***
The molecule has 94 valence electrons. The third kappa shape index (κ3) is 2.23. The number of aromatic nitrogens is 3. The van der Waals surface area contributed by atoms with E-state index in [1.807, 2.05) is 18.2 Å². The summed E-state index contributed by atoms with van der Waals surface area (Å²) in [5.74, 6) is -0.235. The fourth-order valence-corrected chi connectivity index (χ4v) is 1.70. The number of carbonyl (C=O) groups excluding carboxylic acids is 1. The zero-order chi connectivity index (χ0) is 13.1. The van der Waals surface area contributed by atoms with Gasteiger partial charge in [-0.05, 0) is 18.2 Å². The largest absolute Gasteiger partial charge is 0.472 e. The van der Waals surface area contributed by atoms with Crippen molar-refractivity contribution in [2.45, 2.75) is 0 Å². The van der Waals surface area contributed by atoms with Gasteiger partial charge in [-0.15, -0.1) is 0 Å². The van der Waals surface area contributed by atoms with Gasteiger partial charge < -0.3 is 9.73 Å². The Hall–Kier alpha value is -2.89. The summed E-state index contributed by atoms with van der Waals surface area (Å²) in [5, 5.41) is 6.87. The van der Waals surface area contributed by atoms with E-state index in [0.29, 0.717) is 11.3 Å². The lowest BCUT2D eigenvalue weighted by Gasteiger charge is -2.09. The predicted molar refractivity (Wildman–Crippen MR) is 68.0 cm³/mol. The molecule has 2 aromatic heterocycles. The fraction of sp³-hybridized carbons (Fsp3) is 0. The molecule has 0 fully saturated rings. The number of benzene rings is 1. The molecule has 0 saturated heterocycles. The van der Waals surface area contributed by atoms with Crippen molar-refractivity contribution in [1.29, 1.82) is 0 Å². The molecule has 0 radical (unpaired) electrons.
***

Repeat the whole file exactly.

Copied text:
The molecule has 94 valence electrons. The third kappa shape index (κ3) is 2.23. The number of aromatic nitrogens is 3. The van der Waals surface area contributed by atoms with E-state index in [1.807, 2.05) is 18.2 Å². The summed E-state index contributed by atoms with van der Waals surface area (Å²) in [5.74, 6) is -0.235. The fourth-order valence-corrected chi connectivity index (χ4v) is 1.70. The number of carbonyl (C=O) groups excluding carboxylic acids is 1. The zero-order chi connectivity index (χ0) is 13.1. The van der Waals surface area contributed by atoms with Gasteiger partial charge in [-0.05, 0) is 18.2 Å². The largest absolute Gasteiger partial charge is 0.472 e. The van der Waals surface area contributed by atoms with Crippen molar-refractivity contribution in [2.45, 2.75) is 0 Å². The van der Waals surface area contributed by atoms with Gasteiger partial charge in [-0.15, -0.1) is 0 Å². The van der Waals surface area contributed by atoms with Gasteiger partial charge < -0.3 is 9.73 Å². The Hall–Kier alpha value is -2.89. The summed E-state index contributed by atoms with van der Waals surface area (Å²) in [5, 5.41) is 6.87. The van der Waals surface area contributed by atoms with E-state index in [0.29, 0.717) is 11.3 Å². The lowest BCUT2D eigenvalue weighted by Gasteiger charge is -2.09. The predicted molar refractivity (Wildman–Crippen MR) is 68.0 cm³/mol. The molecule has 2 aromatic heterocycles. The fraction of sp³-hybridized carbons (Fsp3) is 0. The molecule has 0 fully saturated rings. The number of benzene rings is 1. The molecule has 0 saturated heterocycles. The van der Waals surface area contributed by atoms with Crippen molar-refractivity contribution in [1.29, 1.82) is 0 Å². The molecule has 0 radical (unpaired) electrons.